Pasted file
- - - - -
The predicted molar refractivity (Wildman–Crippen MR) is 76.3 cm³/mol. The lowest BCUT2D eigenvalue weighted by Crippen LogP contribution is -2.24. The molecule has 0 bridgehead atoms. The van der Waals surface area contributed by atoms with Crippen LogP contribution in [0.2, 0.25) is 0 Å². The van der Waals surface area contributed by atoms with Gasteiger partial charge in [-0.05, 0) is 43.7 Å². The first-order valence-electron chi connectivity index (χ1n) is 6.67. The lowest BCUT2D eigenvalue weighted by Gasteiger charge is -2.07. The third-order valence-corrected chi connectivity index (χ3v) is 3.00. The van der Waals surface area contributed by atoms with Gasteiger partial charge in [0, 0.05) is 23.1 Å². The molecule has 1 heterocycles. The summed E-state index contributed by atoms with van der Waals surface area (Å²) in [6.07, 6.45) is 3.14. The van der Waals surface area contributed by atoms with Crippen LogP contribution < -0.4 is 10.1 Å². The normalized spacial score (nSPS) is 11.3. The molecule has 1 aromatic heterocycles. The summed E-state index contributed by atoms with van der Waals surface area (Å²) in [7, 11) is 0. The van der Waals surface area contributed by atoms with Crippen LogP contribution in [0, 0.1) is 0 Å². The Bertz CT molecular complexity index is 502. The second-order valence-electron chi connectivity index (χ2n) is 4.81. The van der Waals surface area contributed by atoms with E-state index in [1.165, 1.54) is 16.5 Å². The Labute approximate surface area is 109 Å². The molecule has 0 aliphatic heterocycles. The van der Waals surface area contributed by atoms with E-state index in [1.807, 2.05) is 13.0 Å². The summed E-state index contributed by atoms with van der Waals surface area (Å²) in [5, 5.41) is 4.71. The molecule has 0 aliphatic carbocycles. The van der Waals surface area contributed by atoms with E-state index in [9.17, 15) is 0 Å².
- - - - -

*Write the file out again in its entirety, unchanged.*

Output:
The predicted molar refractivity (Wildman–Crippen MR) is 76.3 cm³/mol. The lowest BCUT2D eigenvalue weighted by Crippen LogP contribution is -2.24. The molecule has 0 bridgehead atoms. The van der Waals surface area contributed by atoms with Crippen LogP contribution in [0.2, 0.25) is 0 Å². The van der Waals surface area contributed by atoms with Gasteiger partial charge in [-0.05, 0) is 43.7 Å². The first-order valence-electron chi connectivity index (χ1n) is 6.67. The lowest BCUT2D eigenvalue weighted by Gasteiger charge is -2.07. The third-order valence-corrected chi connectivity index (χ3v) is 3.00. The van der Waals surface area contributed by atoms with Gasteiger partial charge in [0, 0.05) is 23.1 Å². The molecule has 1 heterocycles. The summed E-state index contributed by atoms with van der Waals surface area (Å²) in [6.07, 6.45) is 3.14. The van der Waals surface area contributed by atoms with Crippen LogP contribution < -0.4 is 10.1 Å². The normalized spacial score (nSPS) is 11.3. The molecule has 1 aromatic heterocycles. The summed E-state index contributed by atoms with van der Waals surface area (Å²) in [7, 11) is 0. The van der Waals surface area contributed by atoms with Crippen LogP contribution in [0, 0.1) is 0 Å². The Bertz CT molecular complexity index is 502. The second-order valence-electron chi connectivity index (χ2n) is 4.81. The van der Waals surface area contributed by atoms with E-state index in [1.165, 1.54) is 16.5 Å². The Labute approximate surface area is 109 Å². The molecule has 0 aliphatic heterocycles. The van der Waals surface area contributed by atoms with E-state index in [1.807, 2.05) is 13.0 Å². The summed E-state index contributed by atoms with van der Waals surface area (Å²) in [5, 5.41) is 4.71. The molecule has 0 aliphatic carbocycles. The van der Waals surface area contributed by atoms with E-state index in [9.17, 15) is 0 Å².